Wednesday, 11 May 2011

Climate Change - A Pacific Islands perspective

31 March 2011 - Commonwealth Scientific and Industrial Research Organisation (CSIRO) 

Representatives from 14 Pacific island countries and East Timor will attend the GREENHOUSE 2011 conference in Cairns next week to discuss regional and global climate change issues with some of the world’s leading experts.

Drawn mainly from their nations’ meteorological services, the region’s delegates will attend the conference as part of the Pacific Climate Change Science Program (PCCSP).

The PCCSP is a component of the Australian Government’s International Climate Change Adaptation Initiative, which is helping vulnerable developing countries meet high priority climate change adaptation needs.

“The PCCSP will provide scientific information to help decision-makers in the Pacific and East Timor better understand how their climate and oceans have changed and how they may change in the future,” says PCCSP Manager, Dr Gillian Cambers.

“This ‘underpinning’ science will then be used to support future adaptation decisions.”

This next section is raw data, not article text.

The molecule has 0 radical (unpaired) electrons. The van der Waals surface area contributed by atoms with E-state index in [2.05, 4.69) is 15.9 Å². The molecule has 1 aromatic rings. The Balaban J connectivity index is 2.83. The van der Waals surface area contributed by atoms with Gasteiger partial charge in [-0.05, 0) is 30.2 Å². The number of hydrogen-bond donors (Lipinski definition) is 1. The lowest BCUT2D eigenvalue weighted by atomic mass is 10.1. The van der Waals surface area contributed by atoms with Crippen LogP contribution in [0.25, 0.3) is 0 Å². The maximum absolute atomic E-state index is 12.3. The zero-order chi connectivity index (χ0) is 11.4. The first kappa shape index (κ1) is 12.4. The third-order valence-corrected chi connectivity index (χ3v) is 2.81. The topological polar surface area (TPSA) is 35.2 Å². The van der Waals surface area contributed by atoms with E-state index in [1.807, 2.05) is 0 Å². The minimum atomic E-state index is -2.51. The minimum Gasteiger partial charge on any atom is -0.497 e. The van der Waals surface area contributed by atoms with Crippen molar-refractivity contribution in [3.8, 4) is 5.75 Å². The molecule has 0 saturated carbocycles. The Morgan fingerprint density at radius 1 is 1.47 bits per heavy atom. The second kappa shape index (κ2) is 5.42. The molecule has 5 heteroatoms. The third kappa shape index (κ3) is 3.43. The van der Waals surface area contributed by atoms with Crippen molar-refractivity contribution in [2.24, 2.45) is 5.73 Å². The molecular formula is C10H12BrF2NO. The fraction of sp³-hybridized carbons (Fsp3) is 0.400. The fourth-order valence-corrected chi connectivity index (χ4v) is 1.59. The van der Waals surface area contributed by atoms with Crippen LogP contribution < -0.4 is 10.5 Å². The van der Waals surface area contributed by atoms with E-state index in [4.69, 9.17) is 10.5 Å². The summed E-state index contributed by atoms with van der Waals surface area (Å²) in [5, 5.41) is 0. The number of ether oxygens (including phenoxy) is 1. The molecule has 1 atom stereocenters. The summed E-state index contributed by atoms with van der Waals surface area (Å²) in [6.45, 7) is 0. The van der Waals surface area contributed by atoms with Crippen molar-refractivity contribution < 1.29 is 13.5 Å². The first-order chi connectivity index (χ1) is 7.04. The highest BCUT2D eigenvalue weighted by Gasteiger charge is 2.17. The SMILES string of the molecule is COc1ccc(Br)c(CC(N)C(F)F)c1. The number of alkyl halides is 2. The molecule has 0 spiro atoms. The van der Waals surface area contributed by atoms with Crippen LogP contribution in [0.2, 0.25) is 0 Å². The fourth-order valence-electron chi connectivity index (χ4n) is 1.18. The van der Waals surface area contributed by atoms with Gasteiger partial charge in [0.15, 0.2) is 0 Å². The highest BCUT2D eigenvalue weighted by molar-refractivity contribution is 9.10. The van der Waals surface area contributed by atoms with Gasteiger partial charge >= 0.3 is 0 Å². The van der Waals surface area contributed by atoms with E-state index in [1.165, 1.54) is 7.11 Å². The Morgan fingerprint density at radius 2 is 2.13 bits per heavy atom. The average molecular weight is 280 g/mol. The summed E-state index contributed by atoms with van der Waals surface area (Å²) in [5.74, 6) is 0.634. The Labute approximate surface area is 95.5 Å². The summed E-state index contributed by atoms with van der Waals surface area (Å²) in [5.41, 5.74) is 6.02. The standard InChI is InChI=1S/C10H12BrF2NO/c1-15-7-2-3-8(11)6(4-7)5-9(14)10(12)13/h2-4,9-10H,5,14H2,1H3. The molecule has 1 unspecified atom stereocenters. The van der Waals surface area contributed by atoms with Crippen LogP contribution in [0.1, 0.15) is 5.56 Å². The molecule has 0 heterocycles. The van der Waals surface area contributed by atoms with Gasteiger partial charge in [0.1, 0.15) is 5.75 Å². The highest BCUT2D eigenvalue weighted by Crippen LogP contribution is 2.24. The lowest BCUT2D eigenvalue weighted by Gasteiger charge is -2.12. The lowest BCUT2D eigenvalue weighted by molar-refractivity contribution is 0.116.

Dr Cambers will present a keynote address on the final day of the conference (Friday, 8 April) entitled; Advancing climate change science in small tropical island nations – challenges and risks.

The Programme Manager, Pacific Futures, for the Secretariat of the Pacific Regional Environment Programme, Dr Netatua Pelesikoti, will discuss the role of climate science in informing climate change adaptation and disaster risk management decisions.

Each of the 15 nations will present research about their current climate at the conference.

The PCCSP is being implemented by the Australian Bureau of Meteorology and CSIRO through their partnership in the Centre for Australian Weather and Climate Research.

Media are invited to attend:

What:                         Australia’s premier climate change conference – GREENHOUSE 2011

When:                        4 - 8 April, 2011

Where:                      Cairns Convention Centre, Cairns, Queensland

The above photo was sourced from the CSIRO social network page within the photo album.  

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